Politicians and systems have no power unless people give it to them by supporting them through voting or other means.
In a sense, I feel I do cast my ‘whole vote’ by not voting. I am not ‘apathetic’ as you seem to suggest, but am rather active in my determination not to vote. I know more of the candidates history, voting records and likely candidates for their cabinets than the average voting American, (who probably only thinks the cool stylized ‘Hope’ and ‘Change’ signs they see plastered around town sound like good ideals to vote for – or can’t decide whether they should vote for the black guy or the woman).
Enough of me for now,
One other thing, since you didn’t like my Thoreau quotes on democracy and voting, how about some from Franklin?
“Democracy is two wolves and a lamb voting on what to have for lunch. Liberty is a well-armed lamb contesting the vote.”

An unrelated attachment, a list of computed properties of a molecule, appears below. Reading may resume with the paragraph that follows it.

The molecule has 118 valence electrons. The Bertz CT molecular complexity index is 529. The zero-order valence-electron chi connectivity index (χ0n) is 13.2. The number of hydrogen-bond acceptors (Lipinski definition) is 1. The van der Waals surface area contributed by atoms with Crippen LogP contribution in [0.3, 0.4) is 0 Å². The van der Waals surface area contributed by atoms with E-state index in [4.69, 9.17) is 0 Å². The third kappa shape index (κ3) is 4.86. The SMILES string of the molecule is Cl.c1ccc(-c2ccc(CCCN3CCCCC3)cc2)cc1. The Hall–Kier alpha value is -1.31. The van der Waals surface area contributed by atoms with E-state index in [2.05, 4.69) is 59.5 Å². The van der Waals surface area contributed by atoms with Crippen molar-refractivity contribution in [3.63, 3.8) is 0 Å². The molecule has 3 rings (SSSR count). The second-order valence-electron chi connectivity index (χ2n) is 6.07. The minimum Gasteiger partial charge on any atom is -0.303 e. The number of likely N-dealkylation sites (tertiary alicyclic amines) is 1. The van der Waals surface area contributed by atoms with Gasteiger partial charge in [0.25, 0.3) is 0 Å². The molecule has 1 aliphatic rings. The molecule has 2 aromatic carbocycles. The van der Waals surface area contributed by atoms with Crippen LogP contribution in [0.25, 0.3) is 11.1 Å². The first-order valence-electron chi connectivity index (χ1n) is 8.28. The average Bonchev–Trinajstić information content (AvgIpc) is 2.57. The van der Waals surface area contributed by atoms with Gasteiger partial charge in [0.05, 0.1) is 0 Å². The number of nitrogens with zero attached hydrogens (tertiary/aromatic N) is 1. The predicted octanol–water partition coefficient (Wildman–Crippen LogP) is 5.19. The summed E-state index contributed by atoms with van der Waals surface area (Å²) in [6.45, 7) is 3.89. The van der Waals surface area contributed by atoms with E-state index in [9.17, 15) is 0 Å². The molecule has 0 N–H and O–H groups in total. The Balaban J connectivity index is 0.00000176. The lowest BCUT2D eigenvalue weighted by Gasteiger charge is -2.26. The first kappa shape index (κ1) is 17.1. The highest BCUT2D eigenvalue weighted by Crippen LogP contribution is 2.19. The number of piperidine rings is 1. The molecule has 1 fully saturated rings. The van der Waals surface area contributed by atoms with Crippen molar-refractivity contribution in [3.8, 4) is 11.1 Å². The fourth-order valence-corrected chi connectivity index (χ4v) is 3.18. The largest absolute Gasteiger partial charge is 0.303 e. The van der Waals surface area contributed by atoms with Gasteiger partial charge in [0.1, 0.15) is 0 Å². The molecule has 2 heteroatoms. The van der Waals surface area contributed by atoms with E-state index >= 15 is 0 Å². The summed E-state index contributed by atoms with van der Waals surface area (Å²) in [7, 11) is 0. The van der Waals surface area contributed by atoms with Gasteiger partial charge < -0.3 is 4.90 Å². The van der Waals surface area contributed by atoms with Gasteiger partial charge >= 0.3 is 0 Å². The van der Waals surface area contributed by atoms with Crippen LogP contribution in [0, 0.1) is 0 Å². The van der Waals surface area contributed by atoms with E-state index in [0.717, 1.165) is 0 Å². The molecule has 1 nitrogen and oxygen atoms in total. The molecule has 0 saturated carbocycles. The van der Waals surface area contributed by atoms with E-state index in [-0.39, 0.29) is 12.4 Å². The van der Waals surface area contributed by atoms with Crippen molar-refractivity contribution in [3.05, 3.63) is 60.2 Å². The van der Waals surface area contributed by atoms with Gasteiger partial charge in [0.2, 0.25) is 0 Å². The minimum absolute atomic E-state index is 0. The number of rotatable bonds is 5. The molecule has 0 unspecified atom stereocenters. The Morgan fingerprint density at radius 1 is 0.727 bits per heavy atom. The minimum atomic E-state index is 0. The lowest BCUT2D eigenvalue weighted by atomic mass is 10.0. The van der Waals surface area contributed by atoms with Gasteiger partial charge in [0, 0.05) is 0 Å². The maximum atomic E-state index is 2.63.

– Benjamin Franklin, 1759
or perhaps Adams:
“Remember, democracy never lasts long. It soon wastes, exhausts, and murders itself. There never was a democracy yet that did not commit suicide.”
– John Adams (1814)
or even the US Army training manual for the early part of the 20th century. (You know, the US Army, part of the executive branch of government…)
A government of the masses. Authority derived through mass meeting or any other form of direct expression. Results in mobocracy. Attitude toward property is communistic… negating property rights. Attitude toward law is that the will of the majority shall regulate, whether it is based upon deliberation or governed by passion, prejudice, and impulse, without restraint or regard to consequences. Result is demagogism, license, agitation, discontent, anarchy.”